Potty training a dog at an early age to teach them where – and where not – to go to the bathroom is important. Every dog owner will have to potty train their puppy at some point.
A day of getting to know each other with your puppy – playing at the park, running around, throwing balls, and bonding together – can be spoiled if your dog has an accident in the middle of the living room. While this is something that you should expect when potty training a puppy, there are things you can do to make the training easier for both you and your pup.
In this article, we will help you understand where and how to begin potty training with your puppy, what to do when there is an accident, and give some useful tips on this topic.
Firstly - prepare to bring your dog home
Preparation is the key to potty training a puppy. Your puppy is most likely just separated from their siblings, its mother, and the only environment they know before you take them home. A smooth transition from where you bring the puppy to your home will comfort them and speed up not only the potty training, but other types of training as your puppy grows. .
Before bringing your puppy home, prepare the area that your pup will spend time by sanitizing it first. Many dog owners in the United States have multiple pets or had pets in the past. Make sure that any area in the home where other pets had accidents is sanitized. If the puppy smells old urine from previous pets, they will be tempted to do the same.
In particular with potty training, purchasing a crate is one of the best preparations before the puppy comes home. It is also a great way to house train puppies to give them a sense of safety and security. When you have to leave your dog alone in the home, the crate will be a useful tool to keep the dog, your personal belongings and furniture safe as puppies tend to become destructive.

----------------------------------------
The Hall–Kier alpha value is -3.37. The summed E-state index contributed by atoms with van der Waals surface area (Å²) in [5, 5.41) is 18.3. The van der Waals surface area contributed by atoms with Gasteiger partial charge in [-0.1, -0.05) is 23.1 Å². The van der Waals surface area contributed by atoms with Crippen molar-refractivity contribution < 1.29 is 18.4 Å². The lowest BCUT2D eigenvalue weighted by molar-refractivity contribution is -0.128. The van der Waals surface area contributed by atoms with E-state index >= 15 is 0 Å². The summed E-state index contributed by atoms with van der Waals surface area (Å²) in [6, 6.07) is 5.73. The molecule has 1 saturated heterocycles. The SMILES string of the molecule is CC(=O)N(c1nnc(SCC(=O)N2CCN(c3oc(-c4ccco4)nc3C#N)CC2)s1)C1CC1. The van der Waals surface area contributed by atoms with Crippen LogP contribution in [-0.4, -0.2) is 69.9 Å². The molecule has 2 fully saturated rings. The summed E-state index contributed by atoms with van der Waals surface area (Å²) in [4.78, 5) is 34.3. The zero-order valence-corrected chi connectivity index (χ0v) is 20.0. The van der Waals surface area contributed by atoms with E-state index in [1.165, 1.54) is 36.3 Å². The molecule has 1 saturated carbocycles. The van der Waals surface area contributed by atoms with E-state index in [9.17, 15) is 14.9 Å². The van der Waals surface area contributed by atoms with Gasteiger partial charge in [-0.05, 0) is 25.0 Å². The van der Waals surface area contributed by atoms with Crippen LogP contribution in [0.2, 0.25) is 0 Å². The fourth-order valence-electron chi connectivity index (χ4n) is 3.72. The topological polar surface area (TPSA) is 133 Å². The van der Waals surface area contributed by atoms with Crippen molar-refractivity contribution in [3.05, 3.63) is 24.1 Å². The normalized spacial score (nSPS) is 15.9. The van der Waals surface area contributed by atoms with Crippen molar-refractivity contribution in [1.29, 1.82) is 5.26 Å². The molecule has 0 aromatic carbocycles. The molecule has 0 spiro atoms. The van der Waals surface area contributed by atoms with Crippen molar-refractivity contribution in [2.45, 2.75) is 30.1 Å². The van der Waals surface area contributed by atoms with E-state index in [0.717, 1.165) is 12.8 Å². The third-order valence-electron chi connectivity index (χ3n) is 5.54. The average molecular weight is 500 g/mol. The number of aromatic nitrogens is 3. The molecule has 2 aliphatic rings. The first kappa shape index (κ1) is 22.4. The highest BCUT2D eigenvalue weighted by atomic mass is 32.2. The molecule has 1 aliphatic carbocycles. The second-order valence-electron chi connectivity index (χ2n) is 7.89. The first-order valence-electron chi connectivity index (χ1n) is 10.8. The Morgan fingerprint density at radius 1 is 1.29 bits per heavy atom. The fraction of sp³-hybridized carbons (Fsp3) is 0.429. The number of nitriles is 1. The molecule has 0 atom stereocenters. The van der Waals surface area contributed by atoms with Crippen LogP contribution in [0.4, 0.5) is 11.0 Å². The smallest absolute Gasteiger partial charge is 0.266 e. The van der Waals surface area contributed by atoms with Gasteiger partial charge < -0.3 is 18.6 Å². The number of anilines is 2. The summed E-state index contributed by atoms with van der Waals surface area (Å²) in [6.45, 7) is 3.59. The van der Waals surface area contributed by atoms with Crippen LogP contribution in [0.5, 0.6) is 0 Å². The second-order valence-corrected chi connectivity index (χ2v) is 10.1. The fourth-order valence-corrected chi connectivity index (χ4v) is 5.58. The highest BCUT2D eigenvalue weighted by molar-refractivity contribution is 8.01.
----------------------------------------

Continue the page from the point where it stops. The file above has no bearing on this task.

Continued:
As the crate will be the puppy’s personal space, where they sleep and feel safe, they won’t want to make a mess in there. It is also critical to purchase the right size of dog crate. You wouldn’t want it to be too big where the puppy can potty on one end and retreat to the other, or too small that the puppy can’t stand and turn around. Most pet owners prefer buying a large crate that the puppy will grow into. While it makes sense to purchase a single crate for the lifetime of your dog, you might need to make a few modifications. A crate should accommodate a dog’s fully grown size, but shouldn’t be too big to make potty training difficult in puppyhood. If there is excess space in the crate where the puppy can avoid a mess, use cardboard or plywood to block off the extra space or purchase a crate divider.
How to potty train your dog [Step-by-Step]
Step 1: Know your dog
There are a few things you should keep in mind before starting to potty train your dog.
- The size of your dog
- Where they have come from (rescue, shelter, breeder, etc.)
- Their behavioral history/circumstances
- Whether or not they have started potty training or not
Whether they’ve actually started potty training matters a lot. Puppies can generally hold their urine for one hour for every month they’re old. For example, if you have a two-month-old puppy, he can hold urine for two hours. If you have a three-month-old puppy, he can hold it for three hours, and so on. Smaller breeds may require a little bit more patience as they have smaller bowels and bladders. Knowing and understanding your dog will make a significant difference in how quickly you both go through potty training.
Step 2: Active supervision
Actively spend time with your dog to avoid accidents whenever possible. If your dog has an accident in an undesirable location in the house, there is a high chance that they will want to do the same there again. Monitor where your dog goes in the house and keep them out of surfaces similar to grass, such as carpets or rugs. Because dogs are contextual learners, they have a hard time differentiating between grass and similar surfaces.
However, this doesn’t mean that you can never have carpets or rugs in the house. Consistency in training will make your dog understand that carpets and rugs are not for potty time. You can also utilize indoor areas such as artificial grass or training pads to take care of the business when unsupervised.
Step 3: Crate training